III. Trial of a claim to property (διαδικασία), Or. XVII
On the Property of Eraton.
III. On the Property of Eraton.
]—This is the only extant speech of Lysias in a diadikasia,— i.e. in a case of a disputed claim (διαδίκασμα
, § 10) to property either between two private persons or between a private person and the State. Here the dispute lies between a private claimant and the State.
The speaker's grandfather had lent two talents to Eraton, who died without having repaid them. Eraton's three sons, Erasiphon, Eraton, and Erasistratos, failed to pay the interest. The speaker's father therefore brought an action against Erasistratos, the only one of the three brothers who was at Athens; and obtained an order for the payment of the entire debt, principal and interest.
His father having died about this time, the speaker, in right of the verdict, took possession of certain lands of Erasistratos at Sphettos, and claimed at law certain other lands at Kikynna, which the representatives of Erasiphon, the eldest brother, refused to give up to him.
Meanwhile—for what reason is not stated—all the property which had belonged to the elder Eraton2
was confiscated by the State. The speaker was obliged to give up the lands at Sphettos, which he had already for two years been letting to tenants (§ 5,) and to withdraw his claim to the others.
He now brings an action against the Treasury for the partial satisfaction of his claim upon the property of Eraton. The whole of this property was (he says) insufficient to satisfy his claim. Yet he is ready to give up two-thirds of it to the State; and rates the remaining third, which he demands for himself, at 15 minae (§ 7);—i.e. one-eighth of the sum originally lent by his father to Eraton.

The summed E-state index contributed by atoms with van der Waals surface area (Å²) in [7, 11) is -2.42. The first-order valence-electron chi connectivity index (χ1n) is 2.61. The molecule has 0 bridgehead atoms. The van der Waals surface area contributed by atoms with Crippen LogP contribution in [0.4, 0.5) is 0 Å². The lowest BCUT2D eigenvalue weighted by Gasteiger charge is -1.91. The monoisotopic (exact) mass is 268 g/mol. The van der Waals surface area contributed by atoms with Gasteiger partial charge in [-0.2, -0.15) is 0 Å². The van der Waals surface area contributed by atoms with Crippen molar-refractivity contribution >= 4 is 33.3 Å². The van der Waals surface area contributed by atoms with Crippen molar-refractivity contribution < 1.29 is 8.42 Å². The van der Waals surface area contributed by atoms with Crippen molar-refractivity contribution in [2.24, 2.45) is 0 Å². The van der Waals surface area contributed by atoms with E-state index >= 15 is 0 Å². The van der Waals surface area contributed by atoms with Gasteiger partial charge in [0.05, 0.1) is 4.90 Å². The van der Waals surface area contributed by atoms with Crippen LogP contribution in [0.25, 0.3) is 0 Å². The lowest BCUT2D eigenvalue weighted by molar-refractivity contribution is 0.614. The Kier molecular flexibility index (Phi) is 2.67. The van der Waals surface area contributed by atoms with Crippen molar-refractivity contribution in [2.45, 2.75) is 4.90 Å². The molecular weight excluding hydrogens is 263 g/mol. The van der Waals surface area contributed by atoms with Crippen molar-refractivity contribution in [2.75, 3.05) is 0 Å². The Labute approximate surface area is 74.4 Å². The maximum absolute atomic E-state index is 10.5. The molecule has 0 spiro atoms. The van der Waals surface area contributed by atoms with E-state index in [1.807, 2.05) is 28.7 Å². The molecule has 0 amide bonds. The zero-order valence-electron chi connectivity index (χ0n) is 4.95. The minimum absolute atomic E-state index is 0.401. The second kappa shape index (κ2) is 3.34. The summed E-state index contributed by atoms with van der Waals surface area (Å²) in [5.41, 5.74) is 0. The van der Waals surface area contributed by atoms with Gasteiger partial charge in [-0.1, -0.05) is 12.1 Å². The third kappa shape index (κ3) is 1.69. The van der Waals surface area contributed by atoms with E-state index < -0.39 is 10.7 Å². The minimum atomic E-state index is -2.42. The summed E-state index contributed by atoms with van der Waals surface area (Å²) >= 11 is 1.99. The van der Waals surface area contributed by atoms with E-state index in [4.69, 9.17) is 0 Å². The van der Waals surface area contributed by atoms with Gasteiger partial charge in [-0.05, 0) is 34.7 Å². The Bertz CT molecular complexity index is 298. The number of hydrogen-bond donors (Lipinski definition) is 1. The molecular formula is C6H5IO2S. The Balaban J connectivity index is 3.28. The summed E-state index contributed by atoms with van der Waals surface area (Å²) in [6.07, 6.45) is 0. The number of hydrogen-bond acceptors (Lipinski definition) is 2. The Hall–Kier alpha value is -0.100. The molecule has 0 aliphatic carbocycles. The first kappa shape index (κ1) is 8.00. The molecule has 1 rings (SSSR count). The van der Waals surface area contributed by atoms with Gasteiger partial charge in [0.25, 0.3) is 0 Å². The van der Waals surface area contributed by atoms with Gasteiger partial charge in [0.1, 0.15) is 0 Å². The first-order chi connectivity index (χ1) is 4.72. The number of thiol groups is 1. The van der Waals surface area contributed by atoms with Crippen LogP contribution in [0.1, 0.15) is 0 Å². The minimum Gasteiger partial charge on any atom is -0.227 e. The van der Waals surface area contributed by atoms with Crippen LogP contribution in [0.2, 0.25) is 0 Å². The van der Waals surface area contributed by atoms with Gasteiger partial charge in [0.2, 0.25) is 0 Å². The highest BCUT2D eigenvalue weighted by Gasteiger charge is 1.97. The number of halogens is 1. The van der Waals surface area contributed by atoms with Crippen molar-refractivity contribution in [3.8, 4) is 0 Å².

The case is heard by an ordinary court, of which the fiscal board of syndici (§ 10) were presidents. Since the action against Erasistratos fell in the archonship of Xenaenetos (§ 3), i.e. in 400 B. C., and
three years had elapsed since (§ 5), the date is 397 B.C., of which the winter months had already passed (ib.).
The plaintiff begins by expressing a fear that the judges
give him credit for powers of speech which he does not possess—an exordium which suggests that he was at least
in some way distinguished (§ 1.) He then gives a narrative, in three parts, of the facts just stated, witnesses being called at the close of each part: (i) § 2: (ii) § 3: (iii) §§ 4—9. He ends by simply asking for a verdict (§ 10).
No ground for supposing this to be an epitome.
In this short speech there is no argument; the proofs are all ‘inartificial,’ ἄτεχνοι πίστεις
: i.e. derived directly from witnesses and documents. But there is certainly no reason for suspecting that we have here merely an epitome of a longer oration, like the so-called ‘Second’ speech against Theomnêstos3
. Short as it is, the speech is in every respect complete and clear. There is nothing of that crowding which is generally apparent in a summary; the whole is on a small scale, but the symmetry of the parts is perfect. Besides, each section of the narrative is followed by a short recapitulation (§§ 3, 4, 10). An epitomist would have left out epitomes.